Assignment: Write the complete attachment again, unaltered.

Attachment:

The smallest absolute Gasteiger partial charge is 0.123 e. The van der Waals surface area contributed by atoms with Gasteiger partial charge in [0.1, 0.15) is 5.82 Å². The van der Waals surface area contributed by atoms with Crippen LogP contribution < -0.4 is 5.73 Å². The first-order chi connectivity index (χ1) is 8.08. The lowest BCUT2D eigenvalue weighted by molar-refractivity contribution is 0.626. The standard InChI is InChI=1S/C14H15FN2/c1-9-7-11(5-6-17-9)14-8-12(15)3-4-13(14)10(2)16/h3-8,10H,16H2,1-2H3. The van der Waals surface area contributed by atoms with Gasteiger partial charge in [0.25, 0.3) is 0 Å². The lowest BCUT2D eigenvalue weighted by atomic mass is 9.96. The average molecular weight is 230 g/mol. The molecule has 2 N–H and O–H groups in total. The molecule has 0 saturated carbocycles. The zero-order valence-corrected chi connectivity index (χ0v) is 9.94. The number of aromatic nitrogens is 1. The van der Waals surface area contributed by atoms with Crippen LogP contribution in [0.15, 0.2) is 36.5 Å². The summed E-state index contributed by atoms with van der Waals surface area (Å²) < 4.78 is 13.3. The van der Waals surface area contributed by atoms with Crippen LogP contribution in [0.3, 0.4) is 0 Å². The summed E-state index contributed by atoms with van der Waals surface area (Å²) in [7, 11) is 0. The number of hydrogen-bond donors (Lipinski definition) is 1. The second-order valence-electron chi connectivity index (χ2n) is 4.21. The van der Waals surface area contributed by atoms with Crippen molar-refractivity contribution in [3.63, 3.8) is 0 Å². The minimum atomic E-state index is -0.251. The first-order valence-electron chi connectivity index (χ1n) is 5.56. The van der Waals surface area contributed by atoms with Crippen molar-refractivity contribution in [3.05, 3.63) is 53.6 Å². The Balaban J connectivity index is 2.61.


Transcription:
The smallest absolute Gasteiger partial charge is 0.123 e. The van der Waals surface area contributed by atoms with Gasteiger partial charge in [0.1, 0.15) is 5.82 Å². The van der Waals surface area contributed by atoms with Crippen LogP contribution < -0.4 is 5.73 Å². The first-order chi connectivity index (χ1) is 8.08. The lowest BCUT2D eigenvalue weighted by molar-refractivity contribution is 0.626. The standard InChI is InChI=1S/C14H15FN2/c1-9-7-11(5-6-17-9)14-8-12(15)3-4-13(14)10(2)16/h3-8,10H,16H2,1-2H3. The van der Waals surface area contributed by atoms with Gasteiger partial charge in [0.25, 0.3) is 0 Å². The lowest BCUT2D eigenvalue weighted by atomic mass is 9.96. The average molecular weight is 230 g/mol. The molecule has 2 N–H and O–H groups in total. The molecule has 0 saturated carbocycles. The zero-order valence-corrected chi connectivity index (χ0v) is 9.94. The number of aromatic nitrogens is 1. The van der Waals surface area contributed by atoms with Crippen LogP contribution in [0.15, 0.2) is 36.5 Å². The summed E-state index contributed by atoms with van der Waals surface area (Å²) < 4.78 is 13.3. The van der Waals surface area contributed by atoms with Crippen LogP contribution in [0.3, 0.4) is 0 Å². The summed E-state index contributed by atoms with van der Waals surface area (Å²) in [7, 11) is 0. The number of hydrogen-bond donors (Lipinski definition) is 1. The second-order valence-electron chi connectivity index (χ2n) is 4.21. The van der Waals surface area contributed by atoms with Crippen molar-refractivity contribution in [3.63, 3.8) is 0 Å². The minimum atomic E-state index is -0.251. The first-order valence-electron chi connectivity index (χ1n) is 5.56. The van der Waals surface area contributed by atoms with Crippen molar-refractivity contribution in [3.05, 3.63) is 53.6 Å². The Balaban J connectivity index is 2.61.